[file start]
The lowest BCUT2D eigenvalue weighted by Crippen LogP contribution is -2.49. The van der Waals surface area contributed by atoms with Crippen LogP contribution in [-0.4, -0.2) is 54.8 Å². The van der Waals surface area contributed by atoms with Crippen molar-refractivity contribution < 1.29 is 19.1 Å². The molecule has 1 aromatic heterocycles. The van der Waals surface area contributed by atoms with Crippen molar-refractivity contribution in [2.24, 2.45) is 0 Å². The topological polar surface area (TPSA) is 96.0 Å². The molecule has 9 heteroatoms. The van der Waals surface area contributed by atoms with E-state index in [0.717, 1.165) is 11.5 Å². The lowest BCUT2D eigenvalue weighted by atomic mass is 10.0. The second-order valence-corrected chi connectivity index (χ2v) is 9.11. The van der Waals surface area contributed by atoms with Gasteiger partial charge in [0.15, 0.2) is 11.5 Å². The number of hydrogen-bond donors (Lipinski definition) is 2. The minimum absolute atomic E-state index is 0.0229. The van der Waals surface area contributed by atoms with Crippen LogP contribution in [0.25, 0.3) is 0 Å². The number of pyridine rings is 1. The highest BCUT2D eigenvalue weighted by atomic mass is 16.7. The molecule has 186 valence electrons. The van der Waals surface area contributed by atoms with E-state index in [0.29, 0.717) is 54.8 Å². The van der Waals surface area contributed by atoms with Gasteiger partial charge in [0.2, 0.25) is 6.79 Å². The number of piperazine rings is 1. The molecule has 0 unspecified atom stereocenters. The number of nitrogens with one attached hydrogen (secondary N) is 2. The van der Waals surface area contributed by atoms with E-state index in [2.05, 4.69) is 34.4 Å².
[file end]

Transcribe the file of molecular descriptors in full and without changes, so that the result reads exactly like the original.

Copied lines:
The lowest BCUT2D eigenvalue weighted by Crippen LogP contribution is -2.49. The van der Waals surface area contributed by atoms with Crippen LogP contribution in [-0.4, -0.2) is 54.8 Å². The van der Waals surface area contributed by atoms with Crippen molar-refractivity contribution < 1.29 is 19.1 Å². The molecule has 1 aromatic heterocycles. The van der Waals surface area contributed by atoms with Crippen molar-refractivity contribution in [2.24, 2.45) is 0 Å². The topological polar surface area (TPSA) is 96.0 Å². The molecule has 9 heteroatoms. The van der Waals surface area contributed by atoms with E-state index in [0.717, 1.165) is 11.5 Å². The lowest BCUT2D eigenvalue weighted by atomic mass is 10.0. The second-order valence-corrected chi connectivity index (χ2v) is 9.11. The van der Waals surface area contributed by atoms with Gasteiger partial charge in [0.15, 0.2) is 11.5 Å². The number of hydrogen-bond donors (Lipinski definition) is 2. The minimum absolute atomic E-state index is 0.0229. The van der Waals surface area contributed by atoms with Crippen LogP contribution in [0.25, 0.3) is 0 Å². The number of pyridine rings is 1. The highest BCUT2D eigenvalue weighted by atomic mass is 16.7. The molecule has 186 valence electrons. The van der Waals surface area contributed by atoms with E-state index in [0.29, 0.717) is 54.8 Å². The van der Waals surface area contributed by atoms with Gasteiger partial charge in [0.2, 0.25) is 6.79 Å². The number of piperazine rings is 1. The molecule has 0 unspecified atom stereocenters. The number of nitrogens with one attached hydrogen (secondary N) is 2. The van der Waals surface area contributed by atoms with E-state index in [2.05, 4.69) is 34.4 Å².